May I ask, why is there this conflict and why is it so obvious to others and not to me? 

Comment by Joan Denoo on Thursday

Loren, I agree:

re·li·gion, noun
  1. the belief in and worship of a superhuman controlling power, especially a personal God or gods.
    "ideas about the relationship between science and religion"
    synonyms: faith, belief, worship, creed; More
    • a particular system of faith and worship.
      plural noun: religions
      "the world's great religions"
    • a pursuit or interest to which someone ascribes supreme importance.
      "consumerism is the new religion"
Comment by Loren Miller on Thursday

In an age of information, ignorance is a choice.
-- Donny Miller

Honestly, I have to say that there was never a time when the above statement had more relevance or importance than RIGHT NOW.

Comment by Loren Miller on Wednesday

The only interesting thing about religion is how many people it's slaughtered. Communism and Nazism are religions as well, make no mistake about it.
― Lemmy Kilmister

To the degree to which any organization of any sort becomes a cult of personality (Hitler, Stalin, Pol Pot, Mao, Jones, Koresh, Putin), I would say I have to agree.

Comment by Bertold Brautigan on Wednesday

@Loren - As Bart would say, don't have a cow. He explicitly notes in his preface he's not excoriating ALL us boomers. And looking at current affairs, you can't really say we haven't fucked the dog.

Comment by Loren Miller on Tuesday

Have to say, I think Gibney is painting with way too broad a brush, and yeah, that comes from a Boomer.  The generation which gave us Donald Trump also gave us Christopher Hitchens, so let's not be too hasty with the condemnations, okay?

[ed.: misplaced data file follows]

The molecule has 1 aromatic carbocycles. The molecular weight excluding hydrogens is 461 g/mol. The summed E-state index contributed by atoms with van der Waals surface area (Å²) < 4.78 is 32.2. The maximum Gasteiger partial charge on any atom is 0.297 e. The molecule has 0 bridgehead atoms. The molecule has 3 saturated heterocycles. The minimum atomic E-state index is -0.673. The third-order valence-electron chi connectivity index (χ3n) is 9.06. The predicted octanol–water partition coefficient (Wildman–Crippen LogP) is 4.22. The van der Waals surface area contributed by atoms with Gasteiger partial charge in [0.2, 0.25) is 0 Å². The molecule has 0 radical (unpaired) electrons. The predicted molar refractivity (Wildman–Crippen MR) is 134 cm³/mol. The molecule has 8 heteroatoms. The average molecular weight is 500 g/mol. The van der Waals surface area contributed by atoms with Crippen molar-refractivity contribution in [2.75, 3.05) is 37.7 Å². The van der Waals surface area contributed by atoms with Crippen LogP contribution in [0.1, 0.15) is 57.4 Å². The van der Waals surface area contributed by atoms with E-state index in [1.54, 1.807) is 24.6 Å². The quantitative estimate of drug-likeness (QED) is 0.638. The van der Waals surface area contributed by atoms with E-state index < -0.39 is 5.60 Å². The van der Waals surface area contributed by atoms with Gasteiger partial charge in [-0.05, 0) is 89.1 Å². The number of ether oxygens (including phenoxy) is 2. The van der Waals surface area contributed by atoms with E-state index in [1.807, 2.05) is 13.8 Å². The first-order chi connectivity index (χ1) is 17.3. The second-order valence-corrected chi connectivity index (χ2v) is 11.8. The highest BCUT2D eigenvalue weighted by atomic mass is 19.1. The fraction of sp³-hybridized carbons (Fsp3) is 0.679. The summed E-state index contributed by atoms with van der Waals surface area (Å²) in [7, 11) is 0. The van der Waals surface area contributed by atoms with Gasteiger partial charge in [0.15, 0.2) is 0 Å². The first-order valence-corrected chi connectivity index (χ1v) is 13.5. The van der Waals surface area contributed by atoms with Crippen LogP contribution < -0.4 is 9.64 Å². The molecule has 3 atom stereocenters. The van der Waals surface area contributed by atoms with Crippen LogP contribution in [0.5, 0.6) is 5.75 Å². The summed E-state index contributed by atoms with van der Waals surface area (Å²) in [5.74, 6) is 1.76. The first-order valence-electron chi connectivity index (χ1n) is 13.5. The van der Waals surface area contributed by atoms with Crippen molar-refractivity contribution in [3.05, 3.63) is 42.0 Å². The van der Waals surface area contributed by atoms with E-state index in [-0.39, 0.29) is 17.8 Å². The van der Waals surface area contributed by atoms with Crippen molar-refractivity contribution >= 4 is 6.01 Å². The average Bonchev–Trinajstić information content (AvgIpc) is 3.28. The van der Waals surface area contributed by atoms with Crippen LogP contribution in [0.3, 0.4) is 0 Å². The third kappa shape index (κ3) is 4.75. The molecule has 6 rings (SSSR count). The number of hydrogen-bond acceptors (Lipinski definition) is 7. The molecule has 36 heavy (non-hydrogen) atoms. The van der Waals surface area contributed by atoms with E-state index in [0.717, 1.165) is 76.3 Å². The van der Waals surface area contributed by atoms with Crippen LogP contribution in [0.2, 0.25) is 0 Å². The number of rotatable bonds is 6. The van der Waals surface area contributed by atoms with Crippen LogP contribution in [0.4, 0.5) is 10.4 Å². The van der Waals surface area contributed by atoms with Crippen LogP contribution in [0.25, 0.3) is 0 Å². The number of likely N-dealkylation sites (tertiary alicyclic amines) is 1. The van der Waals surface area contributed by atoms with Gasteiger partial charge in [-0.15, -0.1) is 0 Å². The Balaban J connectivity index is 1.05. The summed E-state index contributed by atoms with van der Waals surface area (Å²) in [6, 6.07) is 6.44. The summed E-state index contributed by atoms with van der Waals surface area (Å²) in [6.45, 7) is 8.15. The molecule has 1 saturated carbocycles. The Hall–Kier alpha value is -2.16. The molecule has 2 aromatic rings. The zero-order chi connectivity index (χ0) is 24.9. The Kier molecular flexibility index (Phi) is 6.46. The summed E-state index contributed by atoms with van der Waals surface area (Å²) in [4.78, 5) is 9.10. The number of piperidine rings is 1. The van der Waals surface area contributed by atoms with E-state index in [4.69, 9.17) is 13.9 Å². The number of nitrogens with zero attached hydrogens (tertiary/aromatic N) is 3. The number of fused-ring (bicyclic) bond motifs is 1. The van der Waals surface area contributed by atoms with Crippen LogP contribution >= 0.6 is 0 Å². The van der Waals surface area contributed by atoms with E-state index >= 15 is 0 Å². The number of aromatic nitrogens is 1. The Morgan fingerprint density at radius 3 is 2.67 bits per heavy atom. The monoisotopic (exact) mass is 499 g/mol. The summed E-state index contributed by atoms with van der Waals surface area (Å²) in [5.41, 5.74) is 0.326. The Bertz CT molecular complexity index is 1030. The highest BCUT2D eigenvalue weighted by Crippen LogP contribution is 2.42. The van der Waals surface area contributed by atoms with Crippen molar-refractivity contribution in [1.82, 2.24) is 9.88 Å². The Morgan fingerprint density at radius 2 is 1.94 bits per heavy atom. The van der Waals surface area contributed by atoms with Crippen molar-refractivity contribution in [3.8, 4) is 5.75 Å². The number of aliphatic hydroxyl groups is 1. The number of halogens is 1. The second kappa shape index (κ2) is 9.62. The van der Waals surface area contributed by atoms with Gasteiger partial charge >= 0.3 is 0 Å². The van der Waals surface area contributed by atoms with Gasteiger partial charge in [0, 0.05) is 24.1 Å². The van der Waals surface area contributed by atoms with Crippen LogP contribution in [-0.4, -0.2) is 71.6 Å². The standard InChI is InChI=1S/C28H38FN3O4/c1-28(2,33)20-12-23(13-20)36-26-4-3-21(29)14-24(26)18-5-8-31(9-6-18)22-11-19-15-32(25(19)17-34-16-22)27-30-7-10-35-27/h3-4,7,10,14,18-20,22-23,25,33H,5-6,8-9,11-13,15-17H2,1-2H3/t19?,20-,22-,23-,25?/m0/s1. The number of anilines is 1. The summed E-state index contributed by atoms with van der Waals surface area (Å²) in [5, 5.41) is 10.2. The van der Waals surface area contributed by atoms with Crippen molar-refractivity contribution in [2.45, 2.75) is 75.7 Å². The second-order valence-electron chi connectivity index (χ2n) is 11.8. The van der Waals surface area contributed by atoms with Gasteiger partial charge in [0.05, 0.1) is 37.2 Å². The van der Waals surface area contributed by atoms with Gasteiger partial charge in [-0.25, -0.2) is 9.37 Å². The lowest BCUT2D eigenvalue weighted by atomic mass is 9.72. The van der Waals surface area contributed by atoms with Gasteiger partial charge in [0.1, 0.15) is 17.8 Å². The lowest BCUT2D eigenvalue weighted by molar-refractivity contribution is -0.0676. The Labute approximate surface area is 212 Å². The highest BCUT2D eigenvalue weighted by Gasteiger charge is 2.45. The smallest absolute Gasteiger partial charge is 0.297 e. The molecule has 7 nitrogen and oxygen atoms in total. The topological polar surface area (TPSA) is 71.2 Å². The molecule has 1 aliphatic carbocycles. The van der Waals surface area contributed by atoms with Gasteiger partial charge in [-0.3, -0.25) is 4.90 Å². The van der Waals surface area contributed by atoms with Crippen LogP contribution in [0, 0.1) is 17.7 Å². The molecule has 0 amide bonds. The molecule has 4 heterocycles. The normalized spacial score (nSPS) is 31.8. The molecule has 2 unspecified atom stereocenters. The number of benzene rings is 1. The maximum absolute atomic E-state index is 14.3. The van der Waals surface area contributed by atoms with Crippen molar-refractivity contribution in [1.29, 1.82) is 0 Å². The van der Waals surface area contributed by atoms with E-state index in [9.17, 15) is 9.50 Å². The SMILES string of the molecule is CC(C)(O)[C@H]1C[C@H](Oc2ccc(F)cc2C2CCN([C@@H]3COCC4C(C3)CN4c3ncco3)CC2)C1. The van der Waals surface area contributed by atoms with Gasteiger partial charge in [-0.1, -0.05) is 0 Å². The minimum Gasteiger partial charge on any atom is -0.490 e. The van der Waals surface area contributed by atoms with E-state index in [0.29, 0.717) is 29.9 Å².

Comment by Bertold Brautigan on Tuesday

For the past several decades, the nation has been run by people who present, personally and politically, the full sociopathic pathology: deceit, selfishness, imprudence, remorselessness, hostility, the works. Those people are the Baby Boomers, that vast and strange generation born between 1940 and 1964, and the society they created does not work very well.

~Bruce Cannon Gibney

Comment by Idaho Spud on Tuesday

Love that quote, GC.

Comment by Loren Miller on Tuesday

A corollary to your Harris quote, Homer:

There's no one whose views are not subject to question.
-- Lawrence Krauss

That one continues to be a biggie with me, and for good reason.

Comment by Homer Edward Price on Tuesday

To requote Sam Harris, 

Rational, open-ended, honest inquiry has always been the true source of insight into such [moral] processes.

That was the method used the Quakers in their meetings; they thought their ideas were implanted in them by God, but they were really using their own minds, unfettered by religious dogma. It was also the method used by Thomas Clarkson in England.

Joan mentioned the Enlightenment; the man who thought through its political implications most thoroughly was Thomas Jefferson.  He really believed that slavery was immoral, and he considered black people to be morally equal to whites, though he doubted that were intellectually equal.  But his early calls for legal emancipation in Virginia got no traction, and he decided that it was politically a non-starter.  Worse, he could not afford to emancipate his own slaves because of the heavy debts that he had inherited from his wife's father.  Many of Jefferson's slaves had to be sold after his own death to pay those debts.